Peel won't "scrap it's plans and walk away"! They've invested millions into the planning already...Let's keep our World Heritage status!! It's for Peel to work around our WH status, not for us to submit to their threats. North Liverpool docklands are a potential gold mine for Peel, LET THEM WALK AWAY, our WH status is more important than they are.
They are holding this City to ransom, with idle threats, instead of working with UNESCO to find a suitable solution.
Call "Peels' bluff"...they'll fill their pants!!

1 Response: Reply To This...
AnonymousJune 29th 2012.

Right on!

Absinthe & TurksJune 27th 2012.

Laz sez "Yes, Liverpool desperately needs jobs and opportunities".

Indeed it does. So it definitely does not need a lot of empty office blocks and vacant blocks of flats.

Peel has said this is to take place over the next thirty years, but with energy prices rising steeply already, will these high-rise blocks be economically viable anyway?
Tower blocks use enormous amounts of energy just to keep the insides ventilated and at a comfortable temperature. They only make any sense at all in areas where the land prices are astronomically expensive such as very rich cities: New York, Moscow, Tokyo, Shanghai, Hong Kong etc. Even the hyperbolically-blethering Echo could not pretend Liverpool was in that league.

Peel's plan looks like a herd of white elephants.

2 Responses: Reply To This...
John JayJune 27th 2012.

Defeatist claptrap - of the kind that has led Liverpool to the sorry state it is right now...! World Heritage can wait...!! The only ones who'll be laughing if Liverpool FAILS to build all those magnificent skyscrapers along its waterfront will be Mancunians...!!!

Absinthe & TurksJune 27th 2012.

"Magnificent skyscrapers" eh?

Liverpool already has more empty office space and unsold, unlet flats than it will need for the next fifty years.

What we need is something that produces something, makes money and employs people, not rubbish that makes the developer a fat instant profit and leaves a useless blot on the skyline until it is pulled/falls down.

PhilJune 27th 2012.

Exactly how much 'cultural tourism' goes on at the docks anyway.....

Michael BreslinJune 27th 2012.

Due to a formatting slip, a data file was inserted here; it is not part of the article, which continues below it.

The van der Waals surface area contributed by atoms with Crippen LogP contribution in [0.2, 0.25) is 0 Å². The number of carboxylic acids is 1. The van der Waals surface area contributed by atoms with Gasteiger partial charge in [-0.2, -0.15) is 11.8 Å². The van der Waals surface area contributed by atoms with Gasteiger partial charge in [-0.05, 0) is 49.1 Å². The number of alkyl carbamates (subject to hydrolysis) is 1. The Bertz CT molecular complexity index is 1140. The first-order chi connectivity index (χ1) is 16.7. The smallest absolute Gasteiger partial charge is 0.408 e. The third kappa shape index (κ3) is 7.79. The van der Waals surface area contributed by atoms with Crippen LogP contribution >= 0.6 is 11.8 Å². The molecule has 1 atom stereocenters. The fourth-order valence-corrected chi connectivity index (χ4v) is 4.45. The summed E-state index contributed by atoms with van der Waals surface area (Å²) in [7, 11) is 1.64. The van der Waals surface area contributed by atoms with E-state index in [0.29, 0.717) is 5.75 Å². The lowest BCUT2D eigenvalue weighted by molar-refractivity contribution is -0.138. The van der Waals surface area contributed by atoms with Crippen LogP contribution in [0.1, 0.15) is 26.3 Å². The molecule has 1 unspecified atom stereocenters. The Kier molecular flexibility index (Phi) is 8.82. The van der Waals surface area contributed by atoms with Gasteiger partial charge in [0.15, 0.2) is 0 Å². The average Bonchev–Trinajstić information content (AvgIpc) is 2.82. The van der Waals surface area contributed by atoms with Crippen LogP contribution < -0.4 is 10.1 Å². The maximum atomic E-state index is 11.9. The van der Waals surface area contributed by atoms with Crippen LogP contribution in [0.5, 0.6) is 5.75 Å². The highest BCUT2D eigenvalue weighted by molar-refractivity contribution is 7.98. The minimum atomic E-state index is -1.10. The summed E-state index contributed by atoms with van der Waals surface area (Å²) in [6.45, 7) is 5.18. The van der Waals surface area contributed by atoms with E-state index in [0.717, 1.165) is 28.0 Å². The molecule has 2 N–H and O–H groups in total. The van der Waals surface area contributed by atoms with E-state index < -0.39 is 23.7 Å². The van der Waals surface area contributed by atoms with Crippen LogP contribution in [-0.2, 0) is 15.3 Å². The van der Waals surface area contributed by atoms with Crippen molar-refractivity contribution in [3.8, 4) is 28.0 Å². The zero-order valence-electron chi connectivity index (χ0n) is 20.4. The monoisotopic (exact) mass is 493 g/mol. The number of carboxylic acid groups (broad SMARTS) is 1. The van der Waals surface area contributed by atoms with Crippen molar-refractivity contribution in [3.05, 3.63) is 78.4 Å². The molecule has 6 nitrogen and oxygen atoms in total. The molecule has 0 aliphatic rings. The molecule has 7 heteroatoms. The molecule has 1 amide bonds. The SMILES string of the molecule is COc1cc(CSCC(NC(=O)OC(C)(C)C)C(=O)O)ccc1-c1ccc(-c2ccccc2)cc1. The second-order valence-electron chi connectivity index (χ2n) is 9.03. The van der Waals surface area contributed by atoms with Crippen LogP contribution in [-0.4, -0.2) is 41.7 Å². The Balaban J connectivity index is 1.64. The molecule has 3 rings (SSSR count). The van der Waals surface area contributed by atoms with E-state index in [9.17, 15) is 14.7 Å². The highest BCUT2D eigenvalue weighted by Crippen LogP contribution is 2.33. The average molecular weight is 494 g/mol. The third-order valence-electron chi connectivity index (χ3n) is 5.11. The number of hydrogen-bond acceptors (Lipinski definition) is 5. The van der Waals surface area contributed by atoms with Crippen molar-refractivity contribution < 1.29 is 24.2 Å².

If we lose the World Heritage Site, nothing at the Pier Head will change, the tourists will keep on coming and the cruise ships will continue to dock. No, the heritage label is NOT a neccessity but re-development of the wasteland that is the north docks and the jobs that it will bring is.

AnonymousJune 27th 2012.

Contradictory Stuff. Peel building on an horrendous, abandoned site is bad because it destroys the uniquely valuable derelict nature of the north docks part of the WHS. However, it is also bad because it Liverpool Waters is a white elephant that peel will not build. If the latter is true, this is nothing to worry about because the WHS will stay in its current rejected state.

Michael BreslinJune 27th 2012.

Annonymous are you having a laugh? Would you like UNESCO to declare the proposed site of Liverpool Waters a heritage site? If so, nothing would ever get built there and we would have to demolish the new ugly buildings at Princes Dock because they would be sandwiched between the Three Graces and a "site of unique derelict nature".

Absinthe & TurksJune 27th 2012.

I can feel a Private Eye 'lookalike' coming on...

Chris RyanJune 27th 2012.

They want to build a landing site for a Sontaran invasion fleet.

Robert GreenwichJune 28th 2012.

Sounds like a banana peel

Paul WardJune 29th 2012.

Peel's schematic looks like they went into Anne Summers, bought all the white dildos and plonked them on a map. I think we can all suggest a better place to put them.

Michael BreslinJune 30th 2012.

The local heritage lobby say they are against the Liverpool Waters scheme because the planned buildings will be too tall. The question that should therefore be asked is why don't they commission an architect to come up with some designs that might satify both Peel and UNESCO? The answer will undoubtedly be that their job is merely to object to anything they don't like - not to come up with alternatives!

Reader XxxJune 30th 2012.

I hadn't seen the Peel schematic (if that is what it is csalled) before and I must say that it looks pretty - pretty inappropriate. What is the point of so many high-rise buildings? I am not at all convinced that this is the right development for that part of the Liverpool city region and I would very much like someone very senior from Peel Holdings - perhaps "Mr Peel" himself - to try to convince me otherwise. A debate on Radio Merseyside would be a good way to start the ball rolling.

Mr Whittaker to youJune 30th 2012.

He doesn't need to convince you, it's not up to you and it's his land

AnonymousJune 30th 2012.

Michael, they don't commission an architect to come up with an alternative because it's not going to happen!

1 Response: Reply To This...
Michael BreslinJuly 1st 2012.

It is obvious that you are against any sort of development in the area north of the Pier Head, preferring derelict buildings and weed-covered wasteland instead. This is actually at odds with the heritage lobby, who are not objecting to development but to the proposed high-rise buildings. Perhaps you would like to see the demolition of those new buildings around Princes Dock?

CobbydalerJune 30th 2012.

Pickles & Anderson? Bet you never see them together...

AnonymousJuly 1st 2012.

Funny layout!

Dick ShunneryJuly 1st 2012.


2 Responses: Reply To This...
Helena HandcartJuly 1st 2012.

According to the OED this is an adjective.

Dick ShunneryJuly 2nd 2012.

The word they were grasping for but it was beyond their reach is 'diagram'.

M. PirestateJuly 1st 2012.

If the area north of the Pier Head cannot support such simple and necessary things as corner shops and pubs, how on earth is it going to support a forest of skyscrapers full of expensive offices and flats?